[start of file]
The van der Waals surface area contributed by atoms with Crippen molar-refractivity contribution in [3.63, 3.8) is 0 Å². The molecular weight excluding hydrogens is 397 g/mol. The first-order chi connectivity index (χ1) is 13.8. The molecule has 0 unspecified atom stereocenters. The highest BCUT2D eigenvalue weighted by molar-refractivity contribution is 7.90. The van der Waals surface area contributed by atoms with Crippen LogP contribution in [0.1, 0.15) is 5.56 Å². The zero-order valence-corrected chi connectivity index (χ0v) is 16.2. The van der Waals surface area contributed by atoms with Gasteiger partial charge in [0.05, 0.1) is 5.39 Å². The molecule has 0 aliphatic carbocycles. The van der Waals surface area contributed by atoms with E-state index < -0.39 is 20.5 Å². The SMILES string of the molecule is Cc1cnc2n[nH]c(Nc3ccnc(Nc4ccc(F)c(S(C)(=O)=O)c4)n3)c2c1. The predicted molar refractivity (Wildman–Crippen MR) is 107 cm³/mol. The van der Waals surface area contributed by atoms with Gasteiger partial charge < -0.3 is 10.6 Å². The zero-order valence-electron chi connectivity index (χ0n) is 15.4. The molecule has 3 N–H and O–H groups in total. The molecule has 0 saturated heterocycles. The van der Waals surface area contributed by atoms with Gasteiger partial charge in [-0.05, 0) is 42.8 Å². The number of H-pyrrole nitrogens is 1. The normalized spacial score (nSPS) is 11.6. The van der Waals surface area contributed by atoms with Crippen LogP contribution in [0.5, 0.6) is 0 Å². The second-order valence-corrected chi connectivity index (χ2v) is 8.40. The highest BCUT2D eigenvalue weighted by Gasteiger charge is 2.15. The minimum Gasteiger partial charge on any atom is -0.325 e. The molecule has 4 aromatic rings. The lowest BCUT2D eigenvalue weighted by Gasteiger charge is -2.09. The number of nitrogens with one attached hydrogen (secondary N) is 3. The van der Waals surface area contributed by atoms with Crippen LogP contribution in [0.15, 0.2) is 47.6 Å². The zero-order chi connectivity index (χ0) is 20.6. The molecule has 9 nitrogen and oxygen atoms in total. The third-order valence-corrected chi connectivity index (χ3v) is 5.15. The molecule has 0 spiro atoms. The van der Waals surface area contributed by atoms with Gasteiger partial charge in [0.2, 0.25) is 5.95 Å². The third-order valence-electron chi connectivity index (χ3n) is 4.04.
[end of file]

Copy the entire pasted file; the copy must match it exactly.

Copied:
The van der Waals surface area contributed by atoms with Crippen molar-refractivity contribution in [3.63, 3.8) is 0 Å². The molecular weight excluding hydrogens is 397 g/mol. The first-order chi connectivity index (χ1) is 13.8. The molecule has 0 unspecified atom stereocenters. The highest BCUT2D eigenvalue weighted by molar-refractivity contribution is 7.90. The van der Waals surface area contributed by atoms with Crippen LogP contribution in [0.1, 0.15) is 5.56 Å². The zero-order valence-corrected chi connectivity index (χ0v) is 16.2. The van der Waals surface area contributed by atoms with Gasteiger partial charge in [0.05, 0.1) is 5.39 Å². The molecule has 0 aliphatic carbocycles. The van der Waals surface area contributed by atoms with E-state index < -0.39 is 20.5 Å². The SMILES string of the molecule is Cc1cnc2n[nH]c(Nc3ccnc(Nc4ccc(F)c(S(C)(=O)=O)c4)n3)c2c1. The predicted molar refractivity (Wildman–Crippen MR) is 107 cm³/mol. The van der Waals surface area contributed by atoms with Gasteiger partial charge < -0.3 is 10.6 Å². The zero-order valence-electron chi connectivity index (χ0n) is 15.4. The molecule has 3 N–H and O–H groups in total. The molecule has 0 saturated heterocycles. The van der Waals surface area contributed by atoms with Gasteiger partial charge in [-0.05, 0) is 42.8 Å². The number of H-pyrrole nitrogens is 1. The normalized spacial score (nSPS) is 11.6. The van der Waals surface area contributed by atoms with Crippen LogP contribution in [0.5, 0.6) is 0 Å². The second-order valence-corrected chi connectivity index (χ2v) is 8.40. The highest BCUT2D eigenvalue weighted by Gasteiger charge is 2.15. The minimum Gasteiger partial charge on any atom is -0.325 e. The molecule has 4 aromatic rings. The lowest BCUT2D eigenvalue weighted by Gasteiger charge is -2.09. The number of nitrogens with one attached hydrogen (secondary N) is 3. The van der Waals surface area contributed by atoms with Crippen LogP contribution in [0.15, 0.2) is 47.6 Å². The zero-order chi connectivity index (χ0) is 20.6. The molecule has 9 nitrogen and oxygen atoms in total. The third-order valence-corrected chi connectivity index (χ3v) is 5.15. The molecule has 0 spiro atoms. The van der Waals surface area contributed by atoms with Gasteiger partial charge in [0.2, 0.25) is 5.95 Å². The third-order valence-electron chi connectivity index (χ3n) is 4.04.